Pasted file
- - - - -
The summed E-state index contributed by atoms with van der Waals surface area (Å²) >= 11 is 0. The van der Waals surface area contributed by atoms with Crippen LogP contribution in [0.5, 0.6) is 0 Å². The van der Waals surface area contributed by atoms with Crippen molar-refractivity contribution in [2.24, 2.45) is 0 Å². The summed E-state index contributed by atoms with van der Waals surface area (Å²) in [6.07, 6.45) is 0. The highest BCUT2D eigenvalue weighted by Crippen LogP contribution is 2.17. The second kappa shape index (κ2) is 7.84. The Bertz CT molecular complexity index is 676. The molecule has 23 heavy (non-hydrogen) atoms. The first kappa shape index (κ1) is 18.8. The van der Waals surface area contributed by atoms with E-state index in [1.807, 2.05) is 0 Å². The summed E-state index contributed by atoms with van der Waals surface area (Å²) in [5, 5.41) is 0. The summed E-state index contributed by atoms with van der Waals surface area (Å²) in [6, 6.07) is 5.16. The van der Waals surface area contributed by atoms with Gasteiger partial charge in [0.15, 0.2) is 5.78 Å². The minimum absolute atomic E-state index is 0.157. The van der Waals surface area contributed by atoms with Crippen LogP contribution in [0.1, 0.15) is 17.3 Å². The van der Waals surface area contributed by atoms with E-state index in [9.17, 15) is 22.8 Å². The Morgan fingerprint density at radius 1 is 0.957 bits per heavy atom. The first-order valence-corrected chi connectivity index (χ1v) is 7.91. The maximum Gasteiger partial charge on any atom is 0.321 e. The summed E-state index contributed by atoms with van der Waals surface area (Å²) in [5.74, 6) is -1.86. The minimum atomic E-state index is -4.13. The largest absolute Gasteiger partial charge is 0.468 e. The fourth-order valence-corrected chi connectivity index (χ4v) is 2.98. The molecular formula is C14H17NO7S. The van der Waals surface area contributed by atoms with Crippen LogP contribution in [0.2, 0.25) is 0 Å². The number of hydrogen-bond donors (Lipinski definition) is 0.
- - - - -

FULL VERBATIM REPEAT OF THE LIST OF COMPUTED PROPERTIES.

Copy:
The summed E-state index contributed by atoms with van der Waals surface area (Å²) >= 11 is 0. The van der Waals surface area contributed by atoms with Crippen LogP contribution in [0.5, 0.6) is 0 Å². The van der Waals surface area contributed by atoms with Crippen molar-refractivity contribution in [2.24, 2.45) is 0 Å². The summed E-state index contributed by atoms with van der Waals surface area (Å²) in [6.07, 6.45) is 0. The highest BCUT2D eigenvalue weighted by Crippen LogP contribution is 2.17. The second kappa shape index (κ2) is 7.84. The Bertz CT molecular complexity index is 676. The molecule has 23 heavy (non-hydrogen) atoms. The first kappa shape index (κ1) is 18.8. The van der Waals surface area contributed by atoms with E-state index in [1.807, 2.05) is 0 Å². The summed E-state index contributed by atoms with van der Waals surface area (Å²) in [5, 5.41) is 0. The summed E-state index contributed by atoms with van der Waals surface area (Å²) in [6, 6.07) is 5.16. The van der Waals surface area contributed by atoms with Gasteiger partial charge in [0.15, 0.2) is 5.78 Å². The minimum absolute atomic E-state index is 0.157. The van der Waals surface area contributed by atoms with Crippen LogP contribution in [0.1, 0.15) is 17.3 Å². The van der Waals surface area contributed by atoms with E-state index in [9.17, 15) is 22.8 Å². The Morgan fingerprint density at radius 1 is 0.957 bits per heavy atom. The first-order valence-corrected chi connectivity index (χ1v) is 7.91. The maximum Gasteiger partial charge on any atom is 0.321 e. The summed E-state index contributed by atoms with van der Waals surface area (Å²) in [5.74, 6) is -1.86. The minimum atomic E-state index is -4.13. The largest absolute Gasteiger partial charge is 0.468 e. The fourth-order valence-corrected chi connectivity index (χ4v) is 2.98. The molecular formula is C14H17NO7S. The van der Waals surface area contributed by atoms with Crippen LogP contribution in [0.2, 0.25) is 0 Å². The number of hydrogen-bond donors (Lipinski definition) is 0.